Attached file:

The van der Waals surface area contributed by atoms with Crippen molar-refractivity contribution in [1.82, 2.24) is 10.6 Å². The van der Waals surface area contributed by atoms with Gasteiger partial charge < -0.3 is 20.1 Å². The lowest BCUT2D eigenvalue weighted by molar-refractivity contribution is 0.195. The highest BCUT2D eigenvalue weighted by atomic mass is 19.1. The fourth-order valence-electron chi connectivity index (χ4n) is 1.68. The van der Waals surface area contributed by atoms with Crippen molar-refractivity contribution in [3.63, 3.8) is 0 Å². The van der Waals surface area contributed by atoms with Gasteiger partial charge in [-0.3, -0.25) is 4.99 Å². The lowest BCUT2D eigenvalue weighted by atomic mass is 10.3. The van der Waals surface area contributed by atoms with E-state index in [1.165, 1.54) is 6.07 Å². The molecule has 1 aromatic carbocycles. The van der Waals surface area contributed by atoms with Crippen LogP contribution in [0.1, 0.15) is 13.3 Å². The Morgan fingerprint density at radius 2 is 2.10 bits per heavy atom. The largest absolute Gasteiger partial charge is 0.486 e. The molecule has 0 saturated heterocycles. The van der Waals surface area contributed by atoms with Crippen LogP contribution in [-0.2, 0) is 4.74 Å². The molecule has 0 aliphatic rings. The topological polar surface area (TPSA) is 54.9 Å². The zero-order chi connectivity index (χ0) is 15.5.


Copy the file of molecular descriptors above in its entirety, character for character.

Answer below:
The van der Waals surface area contributed by atoms with Crippen molar-refractivity contribution in [1.82, 2.24) is 10.6 Å². The van der Waals surface area contributed by atoms with Gasteiger partial charge < -0.3 is 20.1 Å². The lowest BCUT2D eigenvalue weighted by molar-refractivity contribution is 0.195. The highest BCUT2D eigenvalue weighted by atomic mass is 19.1. The fourth-order valence-electron chi connectivity index (χ4n) is 1.68. The van der Waals surface area contributed by atoms with Crippen molar-refractivity contribution in [3.63, 3.8) is 0 Å². The van der Waals surface area contributed by atoms with Gasteiger partial charge in [-0.3, -0.25) is 4.99 Å². The lowest BCUT2D eigenvalue weighted by atomic mass is 10.3. The van der Waals surface area contributed by atoms with E-state index in [1.165, 1.54) is 6.07 Å². The molecule has 1 aromatic carbocycles. The van der Waals surface area contributed by atoms with Crippen LogP contribution in [0.1, 0.15) is 13.3 Å². The Morgan fingerprint density at radius 2 is 2.10 bits per heavy atom. The largest absolute Gasteiger partial charge is 0.486 e. The molecule has 0 saturated heterocycles. The van der Waals surface area contributed by atoms with Crippen LogP contribution in [-0.2, 0) is 4.74 Å². The molecule has 0 aliphatic rings. The topological polar surface area (TPSA) is 54.9 Å². The zero-order chi connectivity index (χ0) is 15.5.